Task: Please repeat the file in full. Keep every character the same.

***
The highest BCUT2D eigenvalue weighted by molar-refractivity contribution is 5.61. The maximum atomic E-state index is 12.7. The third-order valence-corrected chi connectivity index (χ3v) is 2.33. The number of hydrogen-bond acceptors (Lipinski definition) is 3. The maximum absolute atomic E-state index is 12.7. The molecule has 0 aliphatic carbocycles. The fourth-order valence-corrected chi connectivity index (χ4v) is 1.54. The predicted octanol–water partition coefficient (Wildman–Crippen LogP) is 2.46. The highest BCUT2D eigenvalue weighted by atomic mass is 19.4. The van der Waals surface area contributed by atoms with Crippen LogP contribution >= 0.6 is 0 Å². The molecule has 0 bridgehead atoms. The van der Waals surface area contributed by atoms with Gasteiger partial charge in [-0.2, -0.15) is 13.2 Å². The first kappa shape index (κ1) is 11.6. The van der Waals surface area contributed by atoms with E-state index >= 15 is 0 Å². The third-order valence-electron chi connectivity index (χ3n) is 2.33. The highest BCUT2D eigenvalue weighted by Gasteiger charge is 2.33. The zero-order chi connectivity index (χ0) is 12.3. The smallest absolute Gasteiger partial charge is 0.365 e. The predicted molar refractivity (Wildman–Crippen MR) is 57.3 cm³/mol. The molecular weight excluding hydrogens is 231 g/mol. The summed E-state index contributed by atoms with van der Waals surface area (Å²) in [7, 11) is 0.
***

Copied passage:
The highest BCUT2D eigenvalue weighted by molar-refractivity contribution is 5.61. The maximum atomic E-state index is 12.7. The third-order valence-corrected chi connectivity index (χ3v) is 2.33. The number of hydrogen-bond acceptors (Lipinski definition) is 3. The maximum absolute atomic E-state index is 12.7. The molecule has 0 aliphatic carbocycles. The fourth-order valence-corrected chi connectivity index (χ4v) is 1.54. The predicted octanol–water partition coefficient (Wildman–Crippen LogP) is 2.46. The highest BCUT2D eigenvalue weighted by atomic mass is 19.4. The van der Waals surface area contributed by atoms with Crippen LogP contribution >= 0.6 is 0 Å². The molecule has 0 bridgehead atoms. The van der Waals surface area contributed by atoms with Gasteiger partial charge in [-0.2, -0.15) is 13.2 Å². The first kappa shape index (κ1) is 11.6. The van der Waals surface area contributed by atoms with E-state index >= 15 is 0 Å². The third-order valence-electron chi connectivity index (χ3n) is 2.33. The highest BCUT2D eigenvalue weighted by Gasteiger charge is 2.33. The zero-order chi connectivity index (χ0) is 12.3. The smallest absolute Gasteiger partial charge is 0.365 e. The predicted molar refractivity (Wildman–Crippen MR) is 57.3 cm³/mol. The molecular weight excluding hydrogens is 231 g/mol. The summed E-state index contributed by atoms with van der Waals surface area (Å²) in [7, 11) is 0.